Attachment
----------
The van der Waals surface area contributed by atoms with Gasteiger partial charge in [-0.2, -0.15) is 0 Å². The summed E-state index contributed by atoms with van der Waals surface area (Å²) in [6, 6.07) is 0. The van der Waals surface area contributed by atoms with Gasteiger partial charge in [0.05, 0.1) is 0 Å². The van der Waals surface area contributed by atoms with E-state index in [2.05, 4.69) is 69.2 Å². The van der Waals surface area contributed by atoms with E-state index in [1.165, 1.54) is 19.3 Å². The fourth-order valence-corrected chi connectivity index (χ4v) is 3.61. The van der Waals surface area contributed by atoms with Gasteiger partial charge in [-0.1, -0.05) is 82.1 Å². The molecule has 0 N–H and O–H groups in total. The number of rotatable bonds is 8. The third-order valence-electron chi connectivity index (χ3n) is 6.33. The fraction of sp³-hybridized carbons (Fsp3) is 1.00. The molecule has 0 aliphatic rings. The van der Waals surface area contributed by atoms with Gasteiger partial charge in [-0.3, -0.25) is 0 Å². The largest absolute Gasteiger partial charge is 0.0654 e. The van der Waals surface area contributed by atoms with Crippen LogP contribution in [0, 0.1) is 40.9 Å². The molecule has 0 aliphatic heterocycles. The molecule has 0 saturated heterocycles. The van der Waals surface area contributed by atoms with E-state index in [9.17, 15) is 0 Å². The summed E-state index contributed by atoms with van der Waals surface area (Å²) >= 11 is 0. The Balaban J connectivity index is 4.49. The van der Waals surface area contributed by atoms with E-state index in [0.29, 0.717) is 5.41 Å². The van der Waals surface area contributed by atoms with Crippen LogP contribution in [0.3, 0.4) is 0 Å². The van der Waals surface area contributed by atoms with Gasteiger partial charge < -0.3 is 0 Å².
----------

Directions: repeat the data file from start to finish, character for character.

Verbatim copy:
The van der Waals surface area contributed by atoms with Gasteiger partial charge in [-0.2, -0.15) is 0 Å². The summed E-state index contributed by atoms with van der Waals surface area (Å²) in [6, 6.07) is 0. The van der Waals surface area contributed by atoms with Gasteiger partial charge in [0.05, 0.1) is 0 Å². The van der Waals surface area contributed by atoms with E-state index in [2.05, 4.69) is 69.2 Å². The van der Waals surface area contributed by atoms with E-state index in [1.165, 1.54) is 19.3 Å². The fourth-order valence-corrected chi connectivity index (χ4v) is 3.61. The van der Waals surface area contributed by atoms with Gasteiger partial charge in [-0.1, -0.05) is 82.1 Å². The molecule has 0 N–H and O–H groups in total. The number of rotatable bonds is 8. The third-order valence-electron chi connectivity index (χ3n) is 6.33. The fraction of sp³-hybridized carbons (Fsp3) is 1.00. The molecule has 0 aliphatic rings. The van der Waals surface area contributed by atoms with Gasteiger partial charge in [-0.3, -0.25) is 0 Å². The largest absolute Gasteiger partial charge is 0.0654 e. The van der Waals surface area contributed by atoms with Crippen LogP contribution in [0, 0.1) is 40.9 Å². The molecule has 0 aliphatic heterocycles. The molecule has 0 saturated heterocycles. The van der Waals surface area contributed by atoms with E-state index in [9.17, 15) is 0 Å². The summed E-state index contributed by atoms with van der Waals surface area (Å²) >= 11 is 0. The Balaban J connectivity index is 4.49. The van der Waals surface area contributed by atoms with E-state index in [0.29, 0.717) is 5.41 Å². The van der Waals surface area contributed by atoms with Crippen LogP contribution in [0.3, 0.4) is 0 Å². The van der Waals surface area contributed by atoms with Gasteiger partial charge < -0.3 is 0 Å².